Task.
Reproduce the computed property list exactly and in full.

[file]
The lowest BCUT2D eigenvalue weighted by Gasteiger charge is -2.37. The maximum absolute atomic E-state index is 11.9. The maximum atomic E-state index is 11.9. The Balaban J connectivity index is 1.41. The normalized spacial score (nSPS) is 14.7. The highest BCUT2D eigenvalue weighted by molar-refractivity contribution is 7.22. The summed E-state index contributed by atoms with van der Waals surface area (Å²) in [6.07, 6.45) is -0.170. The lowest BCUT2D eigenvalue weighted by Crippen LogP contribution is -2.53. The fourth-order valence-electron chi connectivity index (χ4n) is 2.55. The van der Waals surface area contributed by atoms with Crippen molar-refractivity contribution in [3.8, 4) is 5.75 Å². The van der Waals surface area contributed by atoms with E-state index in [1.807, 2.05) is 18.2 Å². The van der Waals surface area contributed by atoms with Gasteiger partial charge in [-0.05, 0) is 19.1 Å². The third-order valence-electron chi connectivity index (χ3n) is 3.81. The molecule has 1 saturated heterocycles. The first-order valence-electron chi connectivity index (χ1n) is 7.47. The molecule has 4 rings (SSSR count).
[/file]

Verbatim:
The lowest BCUT2D eigenvalue weighted by Gasteiger charge is -2.37. The maximum absolute atomic E-state index is 11.9. The maximum atomic E-state index is 11.9. The Balaban J connectivity index is 1.41. The normalized spacial score (nSPS) is 14.7. The highest BCUT2D eigenvalue weighted by molar-refractivity contribution is 7.22. The summed E-state index contributed by atoms with van der Waals surface area (Å²) in [6.07, 6.45) is -0.170. The lowest BCUT2D eigenvalue weighted by Crippen LogP contribution is -2.53. The fourth-order valence-electron chi connectivity index (χ4n) is 2.55. The van der Waals surface area contributed by atoms with Crippen molar-refractivity contribution in [3.8, 4) is 5.75 Å². The van der Waals surface area contributed by atoms with E-state index in [1.807, 2.05) is 18.2 Å². The van der Waals surface area contributed by atoms with Gasteiger partial charge in [-0.05, 0) is 19.1 Å². The third-order valence-electron chi connectivity index (χ3n) is 3.81. The molecule has 1 saturated heterocycles. The first-order valence-electron chi connectivity index (χ1n) is 7.47. The molecule has 4 rings (SSSR count).